Trump made the comments during a White House ceremony recognizing the 100th anniversary of the 19th Amendment, which granted American women the right to vote.
"I can't believe this hasn't happened before," Trump said of pardoning Anthony, who violated laws that permitted only men to vote. "She got pardons for a lot of other women and she didn't put her name on the list. We are going to be signing a full and complete pardon."
Anthony, who fought for women's right to vote over five decades, illegally voted in the 1872 presidential election by casting a ballot in Rochester, N.Y. She was subsequently arrested, convicted and fined $100, the equivalent of about $2,200 today. She died in 1906 at the age of 86.
Trump called the 19th Amendment to the U.S. Constitution "a monumental victory for equality and justice" in the United States.
"Today, a record-breaking 131 women are serving in Congress," he said. "Nearly 70 million women vote in elections, 56% of our nation's of our nation's college students are women, more than 11 million women own successful businesses.
"In other words, women dominate the United States."
Trump used Tuesday's ceremony to criticize former first lady Michelle Obama for her speech Monday night during the Democratic National Convention, in which she heavily criticized Trump and called for a change in leadership.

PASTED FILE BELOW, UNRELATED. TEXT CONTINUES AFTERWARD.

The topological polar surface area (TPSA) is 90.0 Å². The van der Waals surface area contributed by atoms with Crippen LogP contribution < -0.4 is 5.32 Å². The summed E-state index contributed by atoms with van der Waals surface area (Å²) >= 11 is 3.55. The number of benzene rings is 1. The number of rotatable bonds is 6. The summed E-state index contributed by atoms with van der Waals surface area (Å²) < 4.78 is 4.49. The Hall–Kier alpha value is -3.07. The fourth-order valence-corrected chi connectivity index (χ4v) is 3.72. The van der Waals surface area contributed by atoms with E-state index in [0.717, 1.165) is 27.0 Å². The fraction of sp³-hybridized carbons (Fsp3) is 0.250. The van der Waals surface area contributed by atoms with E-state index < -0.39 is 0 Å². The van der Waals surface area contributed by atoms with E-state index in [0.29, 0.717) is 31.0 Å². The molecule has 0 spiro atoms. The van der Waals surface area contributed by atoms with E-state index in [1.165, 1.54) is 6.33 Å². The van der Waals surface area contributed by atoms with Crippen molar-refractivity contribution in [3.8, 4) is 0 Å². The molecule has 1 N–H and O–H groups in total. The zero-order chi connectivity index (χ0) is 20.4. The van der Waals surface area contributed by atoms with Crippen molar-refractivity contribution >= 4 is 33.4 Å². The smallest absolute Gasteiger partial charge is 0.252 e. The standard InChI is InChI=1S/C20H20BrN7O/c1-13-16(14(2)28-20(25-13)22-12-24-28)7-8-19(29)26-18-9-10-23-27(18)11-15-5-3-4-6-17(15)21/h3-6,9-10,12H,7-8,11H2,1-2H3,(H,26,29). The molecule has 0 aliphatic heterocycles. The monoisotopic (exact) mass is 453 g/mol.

"Let me be as honest and clear as I possibly can. Donald Trump is the wrong president for our country," she said. "He has had more than enough time to prove that he can do the job, but he is clearly in over his head. He cannot meet this moment. He simply cannot be who we need him to be for us. It is what it is."
When questioned Tuesday, Trump seemed to take issue with the former first lady's popularity.
"She was over her head. And, frankly, she should have made the speech live, which she didn't do. She taped it," he said, calling her speech "divisive."
"You know, she gets these fawning reviews. If you gave a real review, it wouldn't be so fawning."
Trump also continued to attack voting by mail, claiming that ballots sent "haphazardly" around the country would lead to widespread fraud. Political and electoral experts, however, have been in near universal agreement that Trump's claims about potential voter fraud are false.